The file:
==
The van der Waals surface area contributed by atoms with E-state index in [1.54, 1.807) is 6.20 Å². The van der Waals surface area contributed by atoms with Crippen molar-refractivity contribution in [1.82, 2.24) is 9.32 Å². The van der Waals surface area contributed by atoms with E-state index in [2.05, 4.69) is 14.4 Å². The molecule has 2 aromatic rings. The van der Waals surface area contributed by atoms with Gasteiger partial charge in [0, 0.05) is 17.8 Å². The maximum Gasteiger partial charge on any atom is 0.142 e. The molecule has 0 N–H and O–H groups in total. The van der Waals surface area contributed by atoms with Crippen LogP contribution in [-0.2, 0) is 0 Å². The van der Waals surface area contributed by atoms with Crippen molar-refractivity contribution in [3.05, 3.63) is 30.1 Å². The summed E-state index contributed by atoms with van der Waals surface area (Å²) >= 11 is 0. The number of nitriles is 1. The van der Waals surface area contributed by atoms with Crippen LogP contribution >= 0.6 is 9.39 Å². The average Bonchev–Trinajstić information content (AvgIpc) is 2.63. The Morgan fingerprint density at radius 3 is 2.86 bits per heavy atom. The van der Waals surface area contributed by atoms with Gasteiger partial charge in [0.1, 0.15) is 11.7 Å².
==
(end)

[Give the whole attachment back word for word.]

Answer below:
The van der Waals surface area contributed by atoms with E-state index in [1.54, 1.807) is 6.20 Å². The van der Waals surface area contributed by atoms with Crippen molar-refractivity contribution in [1.82, 2.24) is 9.32 Å². The van der Waals surface area contributed by atoms with E-state index in [2.05, 4.69) is 14.4 Å². The molecule has 2 aromatic rings. The van der Waals surface area contributed by atoms with Gasteiger partial charge in [0, 0.05) is 17.8 Å². The maximum Gasteiger partial charge on any atom is 0.142 e. The molecule has 0 N–H and O–H groups in total. The van der Waals surface area contributed by atoms with Crippen LogP contribution in [-0.2, 0) is 0 Å². The van der Waals surface area contributed by atoms with Crippen molar-refractivity contribution in [3.05, 3.63) is 30.1 Å². The summed E-state index contributed by atoms with van der Waals surface area (Å²) >= 11 is 0. The number of nitriles is 1. The van der Waals surface area contributed by atoms with Crippen LogP contribution >= 0.6 is 9.39 Å². The average Bonchev–Trinajstić information content (AvgIpc) is 2.63. The Morgan fingerprint density at radius 3 is 2.86 bits per heavy atom. The van der Waals surface area contributed by atoms with Gasteiger partial charge in [0.1, 0.15) is 11.7 Å².